Examination of the nose and oral cavity was within the normal limits.

A high-resolution computed tomography (CT) of the temporal bone was done and reported as left otitis externa with soft-tissue density with fat strands in the left postauricular region. Mastoids were cellular and normal [Figure 2]. The patient underwent examination under the microscope, and KO was carefully removed, tympanic membrane was intact and normal. Subsequently, incision and drainage of postaural abscess and cortical mastoidectomy were done. A volume of 10 mL of pus was drained [Figure 3]. Defect was noted in the posterior wall of the external auditory canal due to erosion by KO [Figure 4]. Mastoid antrum and air cells were normal. Histopathology was reported as flakes of keratin with lamellated layers, consistent with KO.
Figure 2: A high-resolution computed tomography of the temporal bone showing soft-tissue density in the left external auditory canal with left postauricular swelling

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Figure 3: Procedure of incision and drainage being performed

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Figure 4: Defect was noted in the posterior wall of the left external auditory canal due to erosion by keratosis obturans

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  Discussion Top


KO is an uncommon condition caused due to occlusion of external auditory canal by the desquamated keratinous plug.[6]

It is seen in the younger age group <20 years presenting with acute conductive hearing loss associated with pain, itching, and tinnitus. Examination under microscopy usually reveals ballooning of the external auditory canal, a thickened tympanic membrane, and, rarely, otorrhea.[2] CT scan of the temporal bones is necessary to assess bony erosion or bony widening and biopsy to exclude malignancy. The etiology of KO is unknown, but it shares a strong association with seborrhoeic dermatitis, furunculosis, trauma, eczema, and sympathetic stimulation of the cerumen glands (like in bronchiectasis).[7],[8]

Two types of KO have been described: inflammatory and noninflammatory types.

Inflammatory KO usually follows a viral infection, because of temporarily alteration of epithelial migration due to inflammation. This is cured by removal. Silent type is a more serious type of disease caused by abnormal separation of the keratin. It is persistent and will need repeated clearings.[3]

Although it shares various similar clinical features with external auditory canal cholesteatoma, they are indeed two separate entities. Careful histopathological and radiological evaluation is required to differentiate the two.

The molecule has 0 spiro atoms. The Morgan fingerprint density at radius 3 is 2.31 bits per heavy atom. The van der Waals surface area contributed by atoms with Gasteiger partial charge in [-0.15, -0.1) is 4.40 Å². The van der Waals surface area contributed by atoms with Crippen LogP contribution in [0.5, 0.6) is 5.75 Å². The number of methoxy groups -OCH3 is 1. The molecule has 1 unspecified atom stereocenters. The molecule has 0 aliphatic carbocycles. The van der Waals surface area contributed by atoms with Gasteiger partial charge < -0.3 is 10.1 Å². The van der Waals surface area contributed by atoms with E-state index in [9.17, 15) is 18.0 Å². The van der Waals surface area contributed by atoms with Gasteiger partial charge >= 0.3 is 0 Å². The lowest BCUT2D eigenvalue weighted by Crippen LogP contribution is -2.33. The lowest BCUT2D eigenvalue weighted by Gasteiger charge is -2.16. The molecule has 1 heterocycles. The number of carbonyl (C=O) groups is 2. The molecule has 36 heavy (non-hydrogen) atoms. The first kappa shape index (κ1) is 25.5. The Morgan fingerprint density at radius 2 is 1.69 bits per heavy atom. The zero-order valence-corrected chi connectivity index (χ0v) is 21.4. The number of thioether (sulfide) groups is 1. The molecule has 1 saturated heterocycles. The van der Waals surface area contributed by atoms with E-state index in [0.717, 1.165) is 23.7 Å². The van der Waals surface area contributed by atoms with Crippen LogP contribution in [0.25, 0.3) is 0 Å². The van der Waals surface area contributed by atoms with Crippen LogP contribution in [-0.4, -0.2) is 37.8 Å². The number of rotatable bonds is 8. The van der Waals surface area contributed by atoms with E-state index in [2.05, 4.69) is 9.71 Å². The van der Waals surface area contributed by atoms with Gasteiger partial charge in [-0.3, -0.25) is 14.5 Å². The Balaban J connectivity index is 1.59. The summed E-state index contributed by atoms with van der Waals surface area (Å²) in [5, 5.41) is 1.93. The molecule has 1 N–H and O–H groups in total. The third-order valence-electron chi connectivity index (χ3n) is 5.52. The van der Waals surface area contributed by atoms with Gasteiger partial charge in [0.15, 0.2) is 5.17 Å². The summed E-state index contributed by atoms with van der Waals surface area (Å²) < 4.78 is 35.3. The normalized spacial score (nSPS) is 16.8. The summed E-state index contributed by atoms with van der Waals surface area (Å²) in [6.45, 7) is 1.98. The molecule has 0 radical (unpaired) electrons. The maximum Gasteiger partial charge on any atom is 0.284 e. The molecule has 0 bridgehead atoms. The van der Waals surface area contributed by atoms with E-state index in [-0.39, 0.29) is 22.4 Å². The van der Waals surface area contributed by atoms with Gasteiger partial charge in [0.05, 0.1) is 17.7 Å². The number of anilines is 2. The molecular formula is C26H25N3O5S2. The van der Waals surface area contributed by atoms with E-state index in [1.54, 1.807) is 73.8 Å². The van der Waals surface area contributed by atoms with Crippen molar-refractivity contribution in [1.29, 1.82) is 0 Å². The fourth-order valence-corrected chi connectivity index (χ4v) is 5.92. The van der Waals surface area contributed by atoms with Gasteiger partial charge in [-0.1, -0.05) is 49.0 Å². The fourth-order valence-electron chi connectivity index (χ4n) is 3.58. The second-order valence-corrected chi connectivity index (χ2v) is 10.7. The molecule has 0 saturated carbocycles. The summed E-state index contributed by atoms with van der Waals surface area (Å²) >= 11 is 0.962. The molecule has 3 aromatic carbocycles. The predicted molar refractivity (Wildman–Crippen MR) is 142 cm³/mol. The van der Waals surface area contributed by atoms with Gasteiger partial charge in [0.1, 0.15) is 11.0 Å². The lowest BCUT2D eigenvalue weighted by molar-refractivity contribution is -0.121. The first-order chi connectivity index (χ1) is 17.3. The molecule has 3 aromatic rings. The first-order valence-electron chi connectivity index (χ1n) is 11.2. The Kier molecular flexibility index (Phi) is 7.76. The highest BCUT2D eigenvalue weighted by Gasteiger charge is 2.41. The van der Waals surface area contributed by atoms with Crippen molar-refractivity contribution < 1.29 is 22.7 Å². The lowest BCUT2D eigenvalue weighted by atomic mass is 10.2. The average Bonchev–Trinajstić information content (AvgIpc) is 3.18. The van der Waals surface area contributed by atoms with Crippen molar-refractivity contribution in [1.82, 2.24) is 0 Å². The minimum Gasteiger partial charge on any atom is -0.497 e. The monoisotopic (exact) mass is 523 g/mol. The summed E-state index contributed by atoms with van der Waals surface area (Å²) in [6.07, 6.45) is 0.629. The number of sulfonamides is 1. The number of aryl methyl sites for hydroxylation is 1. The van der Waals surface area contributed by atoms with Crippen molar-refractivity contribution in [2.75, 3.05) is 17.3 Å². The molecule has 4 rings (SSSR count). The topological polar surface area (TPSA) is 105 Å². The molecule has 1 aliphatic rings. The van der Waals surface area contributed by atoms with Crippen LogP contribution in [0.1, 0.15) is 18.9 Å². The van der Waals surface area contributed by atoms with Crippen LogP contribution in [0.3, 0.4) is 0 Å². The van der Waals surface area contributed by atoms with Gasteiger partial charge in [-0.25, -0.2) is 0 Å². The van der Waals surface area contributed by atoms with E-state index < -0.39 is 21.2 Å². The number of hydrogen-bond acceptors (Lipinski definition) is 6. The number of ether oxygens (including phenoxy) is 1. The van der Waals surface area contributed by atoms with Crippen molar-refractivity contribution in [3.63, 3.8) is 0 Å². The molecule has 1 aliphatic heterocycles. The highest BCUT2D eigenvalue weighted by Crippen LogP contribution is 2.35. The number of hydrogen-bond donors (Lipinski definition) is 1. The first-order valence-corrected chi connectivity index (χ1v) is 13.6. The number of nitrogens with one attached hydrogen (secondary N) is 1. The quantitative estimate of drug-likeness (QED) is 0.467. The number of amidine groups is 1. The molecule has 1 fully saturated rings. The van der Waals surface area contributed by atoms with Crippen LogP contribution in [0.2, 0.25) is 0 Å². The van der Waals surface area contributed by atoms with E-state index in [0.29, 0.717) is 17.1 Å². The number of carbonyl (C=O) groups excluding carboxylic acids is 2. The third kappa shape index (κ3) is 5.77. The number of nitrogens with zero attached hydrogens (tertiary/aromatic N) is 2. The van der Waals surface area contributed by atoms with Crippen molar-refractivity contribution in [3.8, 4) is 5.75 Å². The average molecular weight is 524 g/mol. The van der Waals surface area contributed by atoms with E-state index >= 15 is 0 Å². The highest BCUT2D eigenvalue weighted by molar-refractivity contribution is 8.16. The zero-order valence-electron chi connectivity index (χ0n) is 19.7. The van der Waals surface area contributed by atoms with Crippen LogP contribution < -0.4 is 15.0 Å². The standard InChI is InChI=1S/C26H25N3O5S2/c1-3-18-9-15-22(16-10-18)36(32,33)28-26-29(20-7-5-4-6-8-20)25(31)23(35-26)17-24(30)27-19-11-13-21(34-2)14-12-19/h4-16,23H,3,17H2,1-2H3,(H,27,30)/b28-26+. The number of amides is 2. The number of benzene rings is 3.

Other differential diagnoses for KO include necrotizing otitis externa, canal cholesteatoma, osteoradionecrosis of the external auditory meatus, and tumors of the external auditory meatus.

KO is seen to be associated with sinusitis or bronchiectasis, particularly in children.[7],[8]

Extracranial complications are rare, including extensive bony erosion and automastoidectomy with no intracranial complications reported till date. Postauricular abscess as a complication of KO has not been described previously, probably the first-case report of its kind. In this case, there was deformity in the cartilage in the posterior part of the external auditory canal due to erosion by KO, leading to postauricular abscess. Patients are treated with debridement and subsequent canalplasty for recurrent cases.[9]


  Conclusion Top


KO is a relatively rare condition more commonly seen in the younger age group. The common presentation is otalgia and conductive deafness. Complications are uncommon and postauricular abscess has not been reported till date. The management includes microscopic examination and clearance under general anesthesia.

We thus highlight the importance of awareness of such rare conditions of the external auditory canal, promoting early diagnosis, prompt treatment, and successful prevention of complications.

Declaration of patient consent

The authors certify that they have obtained all appropriate patient consent forms. In the form the patient(s) has/have given his/her/their consent for his/her/their images and other clinical information to be reported in the journal. The patients understand that their names and initials will not be published and due efforts will be made to conceal their identity, but anonymity cannot be guaranteed.

Financial support and sponsorship

Nil.

Conflicts of interest

There are no conflicts of interest.



 
  References Top

1.
Kuczkowski J, Izycka-Swieszewska E. Keratosis obturans of the external auditory canal. Otolaryngol Pol 2007;61:675-9.  Back to cited text no. 1
    
2.
Persaud R, Chatrath P, Cheesman A. Atypical keratosis obturans. J Laryngol Otol 2003;117:725-7.  Back to cited text no. 2
    
3.
Hawke M, Shanker L. Automastoidectomy caused by keratosis obturans: A case report. J Otolaryngol 1986;15:348-50.  Back to cited text no. 3
    
4.
Saunders NC, Malhotra R, Biggs N, Fagan PA. Complications of keratosis obturans. J Laryngol Otol 2006;120:740-4.  Back to cited text no. 4
    
5.
Glynn F, Keogh IJ, Burns H. Neglected keratosis obturans causing facial nerve palsy. J Laryngol Otol 2006;120:784-5.  Back to cited text no. 5
    
6.
Morrison AW. Keratosis obturans. J Laryngol Otol 1956;70:317-21.  Back to cited text no. 6
    
7.
Black JI. Wax keratosis – A complication of chronic sinusitis? J Laryngol Otol 1964;78:785-8.  Back to cited text no. 7
    
8.
Vrabec JT, Chaljub G. External canal cholesteatoma. Am J Otol 2000;21:608-14.  Back to cited text no. 8
    
9.
Paparella MM, Goycoolea MV. Canalplasty for chronic intractable external otitis and keratosis obturans. Otolaryngol Head Neck Surg 1981;89:440-3.  Back to cited text no. 9
    


    Figures

  [Figure 1], [Figure 2], [Figure 3], [Figure 4]